The investigative digging of the Texas media into the operations of state government has once again revealed to the public, otherwise blissfully ignorant, the tremendous apparent hypocrisy of several state officials who view their positions as the divine right of kings rather than stewards of fiscal responsibility for their citizens.
Attorney General paying $29,000 a month to staff after they resigned
In a startling revelation, the Dallas Morning News reported last week that Attorney General Ken Paxton has been continuing to pay full salaries to two individuals from his staff who had resigned in early March, were no longer working there and had been instantly replaced.
It was already bad week for Paxton as the Security and Exchange Commission had a few days earlier levied civil fraud charges against him in addition to the criminal charges he is already facing.
Former aide had new job the day after resignation but still got paid
The DMN reported that former first assistant Attorney General Chip Roy and communications director Allison Castle were replaced the day after their apparent resignations yet were continuing to draw $16,220.62 and $12,825 a month respectively.
Adding insult to injury, Roy started work the very next day after his resignation as the executive director of the Trusted Leadership PAC which supports the presidential campaign of Sen. Ted Cruz. Roy was previously Cruz’s chief of staff in the U.S. Senate.
Roy has since fully resigned and told the press he was really only on “leave” from the OAG (although he no longer worked there and was showing up somewhere else for work) so he could continue to receive his state health benefits as he was recovering from cancer. He was just informed he now had a clean bill of health so he could “fully resign.” Nice. (The DMN has original documents in its story which are worth a read.)
The situation with Castle has not been clarified but she continues to get paid.
Agriculture commissioner being investigated by Texas Rangers for using state funds for personal use
And if this were not enough last week, Agriculture Commissioner Sid Miller is now under investigation by the Texas Rangers for apparently using state funds for personal trips. His communication director Lucy Nashed resigned early last week because the “official” story about the reason for the trips kept changing.
Reminiscent of HHSC scandals with executive staff
These incidents bring back memories of former Health and Human Services Commission chief counsel Jack Stick and his $2,800 executive chairs and his funneling of a $20 million no-bid contract for Medicaid fraud detection software to 21CT and its executive director with whom he had friendly relations. Or the $100,000 that former HHSC executive commissioner Kyle Janek gave to one of his staff for his MBA, in violation of state rules.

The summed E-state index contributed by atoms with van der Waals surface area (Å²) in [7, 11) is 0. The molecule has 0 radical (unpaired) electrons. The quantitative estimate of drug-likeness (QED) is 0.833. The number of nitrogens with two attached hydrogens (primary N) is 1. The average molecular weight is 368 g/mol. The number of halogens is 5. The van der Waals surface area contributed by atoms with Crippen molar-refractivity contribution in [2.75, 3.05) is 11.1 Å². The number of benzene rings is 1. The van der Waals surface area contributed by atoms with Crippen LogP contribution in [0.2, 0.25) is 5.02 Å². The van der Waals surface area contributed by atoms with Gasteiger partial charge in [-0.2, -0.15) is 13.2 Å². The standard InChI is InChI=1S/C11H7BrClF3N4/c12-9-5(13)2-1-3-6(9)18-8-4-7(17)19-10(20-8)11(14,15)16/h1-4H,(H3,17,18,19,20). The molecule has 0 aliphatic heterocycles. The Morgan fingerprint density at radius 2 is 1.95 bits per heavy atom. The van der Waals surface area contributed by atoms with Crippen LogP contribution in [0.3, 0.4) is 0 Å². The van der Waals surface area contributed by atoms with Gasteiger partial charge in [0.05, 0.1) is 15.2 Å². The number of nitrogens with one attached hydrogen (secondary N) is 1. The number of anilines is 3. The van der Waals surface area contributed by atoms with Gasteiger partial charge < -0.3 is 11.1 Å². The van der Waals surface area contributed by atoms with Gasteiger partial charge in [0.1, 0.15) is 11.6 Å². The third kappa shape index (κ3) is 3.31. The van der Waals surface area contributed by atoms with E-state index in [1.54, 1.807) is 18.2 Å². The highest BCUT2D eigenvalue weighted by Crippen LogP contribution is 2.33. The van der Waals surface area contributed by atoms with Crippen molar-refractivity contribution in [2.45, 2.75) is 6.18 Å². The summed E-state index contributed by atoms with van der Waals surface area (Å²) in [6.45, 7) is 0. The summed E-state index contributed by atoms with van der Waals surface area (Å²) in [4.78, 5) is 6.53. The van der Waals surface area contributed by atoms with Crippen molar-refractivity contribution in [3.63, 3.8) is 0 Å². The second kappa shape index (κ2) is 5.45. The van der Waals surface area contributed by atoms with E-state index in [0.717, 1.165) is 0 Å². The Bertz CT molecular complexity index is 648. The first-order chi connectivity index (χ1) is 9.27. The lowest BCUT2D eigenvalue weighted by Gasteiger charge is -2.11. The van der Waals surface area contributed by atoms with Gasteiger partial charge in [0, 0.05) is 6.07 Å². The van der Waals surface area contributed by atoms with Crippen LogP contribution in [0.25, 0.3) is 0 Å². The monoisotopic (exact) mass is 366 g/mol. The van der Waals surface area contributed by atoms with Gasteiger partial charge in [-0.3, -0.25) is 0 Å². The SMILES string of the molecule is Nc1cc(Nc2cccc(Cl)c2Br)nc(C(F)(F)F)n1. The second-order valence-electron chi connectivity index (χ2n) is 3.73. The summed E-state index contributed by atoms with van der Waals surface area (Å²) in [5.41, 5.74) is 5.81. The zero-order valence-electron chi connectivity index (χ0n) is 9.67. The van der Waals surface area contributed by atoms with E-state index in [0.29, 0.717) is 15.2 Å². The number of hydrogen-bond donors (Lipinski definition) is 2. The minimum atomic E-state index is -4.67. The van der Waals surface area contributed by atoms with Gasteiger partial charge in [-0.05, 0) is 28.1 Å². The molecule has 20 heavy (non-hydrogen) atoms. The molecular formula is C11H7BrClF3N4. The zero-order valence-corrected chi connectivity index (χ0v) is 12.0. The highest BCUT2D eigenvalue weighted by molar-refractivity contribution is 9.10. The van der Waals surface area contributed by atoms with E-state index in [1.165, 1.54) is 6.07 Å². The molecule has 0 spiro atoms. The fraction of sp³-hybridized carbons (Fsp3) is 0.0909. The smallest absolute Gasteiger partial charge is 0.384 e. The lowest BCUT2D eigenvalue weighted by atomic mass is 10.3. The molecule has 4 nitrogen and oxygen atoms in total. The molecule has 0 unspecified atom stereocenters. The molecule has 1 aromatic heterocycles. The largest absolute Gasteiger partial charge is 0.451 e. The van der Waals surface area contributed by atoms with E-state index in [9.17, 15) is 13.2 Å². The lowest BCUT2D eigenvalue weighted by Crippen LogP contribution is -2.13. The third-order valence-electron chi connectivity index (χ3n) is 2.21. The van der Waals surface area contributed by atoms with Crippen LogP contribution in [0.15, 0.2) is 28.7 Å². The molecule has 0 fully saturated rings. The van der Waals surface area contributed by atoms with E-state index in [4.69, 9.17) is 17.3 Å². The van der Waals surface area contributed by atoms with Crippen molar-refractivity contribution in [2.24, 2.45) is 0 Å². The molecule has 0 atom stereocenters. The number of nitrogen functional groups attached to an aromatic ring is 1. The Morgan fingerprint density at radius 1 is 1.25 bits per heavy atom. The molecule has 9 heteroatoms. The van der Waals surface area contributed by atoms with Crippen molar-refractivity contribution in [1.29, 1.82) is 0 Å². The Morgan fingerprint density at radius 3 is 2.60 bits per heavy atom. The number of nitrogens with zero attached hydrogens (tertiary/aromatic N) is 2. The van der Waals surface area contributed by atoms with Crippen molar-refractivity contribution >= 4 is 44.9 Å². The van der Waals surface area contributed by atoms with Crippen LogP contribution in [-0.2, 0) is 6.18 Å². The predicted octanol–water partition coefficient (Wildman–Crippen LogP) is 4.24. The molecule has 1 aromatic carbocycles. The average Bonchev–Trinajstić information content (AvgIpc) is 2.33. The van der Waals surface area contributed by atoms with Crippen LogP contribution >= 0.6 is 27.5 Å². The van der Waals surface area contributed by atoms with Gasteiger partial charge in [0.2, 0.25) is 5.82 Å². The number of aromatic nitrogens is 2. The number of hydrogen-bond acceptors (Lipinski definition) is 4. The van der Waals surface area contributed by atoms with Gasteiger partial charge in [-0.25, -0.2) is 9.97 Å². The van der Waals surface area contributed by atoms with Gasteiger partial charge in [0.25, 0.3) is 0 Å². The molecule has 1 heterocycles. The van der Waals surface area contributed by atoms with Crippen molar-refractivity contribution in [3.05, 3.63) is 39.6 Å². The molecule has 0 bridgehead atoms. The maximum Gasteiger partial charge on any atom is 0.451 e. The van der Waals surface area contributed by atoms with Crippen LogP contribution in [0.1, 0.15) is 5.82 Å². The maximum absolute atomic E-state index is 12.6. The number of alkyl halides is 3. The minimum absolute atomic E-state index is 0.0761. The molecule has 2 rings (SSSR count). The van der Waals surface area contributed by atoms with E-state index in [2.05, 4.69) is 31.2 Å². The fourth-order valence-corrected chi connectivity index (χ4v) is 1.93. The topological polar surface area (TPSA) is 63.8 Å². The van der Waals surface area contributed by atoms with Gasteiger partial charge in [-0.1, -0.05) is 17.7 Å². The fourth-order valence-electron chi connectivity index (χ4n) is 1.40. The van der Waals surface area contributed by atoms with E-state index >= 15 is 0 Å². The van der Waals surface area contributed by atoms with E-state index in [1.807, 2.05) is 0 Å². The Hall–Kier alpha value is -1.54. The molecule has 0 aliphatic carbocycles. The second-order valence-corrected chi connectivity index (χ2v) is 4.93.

Why bring this up?
Bad example for Medicaid providers
The majority of Medicaid providers work hard to provide the needed health care for indigent Texans covered by the program,
Providers accept low reimbursement rates, lots of red tape and the possibility of investigators looking over their practices for any possible overpayment and being accused of fraud.
Look what Antoine Dental Center has gone through despite impartial courts finding the practice innocent.
Attorney General responsible for prosecuting Medicaid fraud, waste, and abuse
The official line is that “fraud, waste and abuse” cannot be tolerated in Texas. Yet, as in the case with Stick et al and now apparently Paxton, who is responsible for ultimately prosecuting Medicaid fraud, the hypocrisy is that state rules or laws can be bent if not broken by officials and that being a good caretaker of state funds doesn’t apply to them.
When a Medicaid doctor can be indicted and arrested for $300 elsewhere in the country, the upper echelons of Texas government appear to be a dream world in which the loss of tens of thousands of dollars don’t really matter as long as they do it.
Look at the manpower and money the Civil Medicaid division of the OAG has put into going after Medicaid dentists. If these state officials were Medicaid dentists, they would be under criminal investigation, placed on an immediate payment hold with an overpayment demand in the mail.
An impartial investigation is needed
There are definitely two standards in Texas.
An impartial Sunset Advisory Commission-type of review needs to be done. Look what the Sunset Commission found when their staff looked into the HHSC Office of Inspector General and the total revamp and reform of the agency that resulted. All for the good of the taxpayer and due process.
The same kind of thing appears to be going on elsewhere. The media can only do so much on its own.